Injustice: Gods Among Us Ultimate Edition (PS4) $8.40
Injustice: Gods Among Us Ultimate Edition (PS3) $8.40
Injustice: Gods Among Us Ultimate Edition (Vita) $4.20
Lego Marvel Super Heroes (PS4) $8.40
Lego Marvel Super Heroes (PS3) $10.50
Lego Marvel Super Heroes (Vita) $6.30
Lego Batman 2: DC Super Heroes (PS3) $4.20
Marvel Vs. Capcom: Origins (PS3) $3.75
Mortal Kombat Vs Dc Universe (PS3) $4.20
Teenage Mutant Ninja Turtles: Out Of The Shadows (PS3) $8.99
We’re kickstarting our patreon for paypal donations at the following link.
First things first, if you aren’t reading or haven’t yet read Console Wars about the Nintendo Vs. Sega battle in the 90s, you really should check it out. We won’t have the author on for another week or so, but it worth bringing up now because I’m enjoying the hell out of it.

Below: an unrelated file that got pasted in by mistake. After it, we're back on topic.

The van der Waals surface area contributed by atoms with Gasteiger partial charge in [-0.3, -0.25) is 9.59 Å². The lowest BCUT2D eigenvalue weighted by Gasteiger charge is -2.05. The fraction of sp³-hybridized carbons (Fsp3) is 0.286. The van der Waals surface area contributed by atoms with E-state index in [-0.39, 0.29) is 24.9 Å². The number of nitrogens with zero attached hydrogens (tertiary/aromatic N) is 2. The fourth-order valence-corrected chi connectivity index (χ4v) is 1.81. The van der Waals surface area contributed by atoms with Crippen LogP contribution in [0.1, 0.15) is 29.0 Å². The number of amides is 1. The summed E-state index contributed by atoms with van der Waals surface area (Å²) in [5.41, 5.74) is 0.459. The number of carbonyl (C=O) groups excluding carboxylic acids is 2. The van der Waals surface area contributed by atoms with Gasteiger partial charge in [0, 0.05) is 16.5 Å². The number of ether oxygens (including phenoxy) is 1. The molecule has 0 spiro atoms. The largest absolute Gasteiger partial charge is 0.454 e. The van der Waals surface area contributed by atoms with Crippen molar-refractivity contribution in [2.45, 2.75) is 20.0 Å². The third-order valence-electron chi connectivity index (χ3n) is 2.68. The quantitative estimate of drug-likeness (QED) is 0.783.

I don’t know the statistic of successful Kickstarters versus those that failed, but in the 20 or so that I’ve backed, 2 of them didn’t meet their goal, and there’s a few left that are still in development (one of those gets a trailer at Comic Con this week). My personal experience hasn’t been a bad one and there’s probably a lot of people who’ve experienced the same. One bad Kickstarter doesn’t make them all bad. Just…be careful where you put your money and, just as important, understand the rules of Kickstarter….and “early access” for that matter.
Microsoft today announced the closure of the Xbox Entertainment division, effectively ending further development of original programming. As first reported by Recode, and later confirmed by a Microsoft statement, the studio will wind down operations